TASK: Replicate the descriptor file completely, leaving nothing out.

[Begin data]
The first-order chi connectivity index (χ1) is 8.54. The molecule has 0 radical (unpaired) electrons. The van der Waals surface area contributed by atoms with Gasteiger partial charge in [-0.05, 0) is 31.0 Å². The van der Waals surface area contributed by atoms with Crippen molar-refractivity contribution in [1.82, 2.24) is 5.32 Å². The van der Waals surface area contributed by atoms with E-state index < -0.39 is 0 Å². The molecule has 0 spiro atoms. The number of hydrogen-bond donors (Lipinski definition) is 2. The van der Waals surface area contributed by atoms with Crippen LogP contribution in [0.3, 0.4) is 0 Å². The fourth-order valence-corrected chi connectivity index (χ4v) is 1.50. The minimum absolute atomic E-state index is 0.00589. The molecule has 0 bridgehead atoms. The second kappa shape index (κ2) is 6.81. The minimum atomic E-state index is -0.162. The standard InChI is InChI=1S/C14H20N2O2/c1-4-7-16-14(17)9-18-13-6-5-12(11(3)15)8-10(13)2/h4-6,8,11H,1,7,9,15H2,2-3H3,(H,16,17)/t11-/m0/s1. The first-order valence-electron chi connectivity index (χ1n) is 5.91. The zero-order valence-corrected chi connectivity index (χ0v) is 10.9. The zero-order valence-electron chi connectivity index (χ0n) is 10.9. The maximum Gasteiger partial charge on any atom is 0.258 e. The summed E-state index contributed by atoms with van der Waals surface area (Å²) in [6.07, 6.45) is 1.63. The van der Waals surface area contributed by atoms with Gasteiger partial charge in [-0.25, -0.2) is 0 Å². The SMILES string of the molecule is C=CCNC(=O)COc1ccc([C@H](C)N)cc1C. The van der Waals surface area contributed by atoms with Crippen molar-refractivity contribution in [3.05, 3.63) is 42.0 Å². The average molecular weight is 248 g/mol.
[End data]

The first-order chi connectivity index (χ1) is 8.54. The molecule has 0 radical (unpaired) electrons. The van der Waals surface area contributed by atoms with Gasteiger partial charge in [-0.05, 0) is 31.0 Å². The van der Waals surface area contributed by atoms with Crippen molar-refractivity contribution in [1.82, 2.24) is 5.32 Å². The van der Waals surface area contributed by atoms with E-state index < -0.39 is 0 Å². The molecule has 0 spiro atoms. The number of hydrogen-bond donors (Lipinski definition) is 2. The van der Waals surface area contributed by atoms with Crippen LogP contribution in [0.3, 0.4) is 0 Å². The fourth-order valence-corrected chi connectivity index (χ4v) is 1.50. The minimum absolute atomic E-state index is 0.00589. The molecule has 0 bridgehead atoms. The second kappa shape index (κ2) is 6.81. The minimum atomic E-state index is -0.162. The standard InChI is InChI=1S/C14H20N2O2/c1-4-7-16-14(17)9-18-13-6-5-12(11(3)15)8-10(13)2/h4-6,8,11H,1,7,9,15H2,2-3H3,(H,16,17)/t11-/m0/s1. The first-order valence-electron chi connectivity index (χ1n) is 5.91. The zero-order valence-corrected chi connectivity index (χ0v) is 10.9. The zero-order valence-electron chi connectivity index (χ0n) is 10.9. The maximum Gasteiger partial charge on any atom is 0.258 e. The summed E-state index contributed by atoms with van der Waals surface area (Å²) in [6.07, 6.45) is 1.63. The van der Waals surface area contributed by atoms with Gasteiger partial charge in [-0.25, -0.2) is 0 Å². The SMILES string of the molecule is C=CCNC(=O)COc1ccc([C@H](C)N)cc1C. The van der Waals surface area contributed by atoms with Crippen molar-refractivity contribution in [3.05, 3.63) is 42.0 Å². The average molecular weight is 248 g/mol.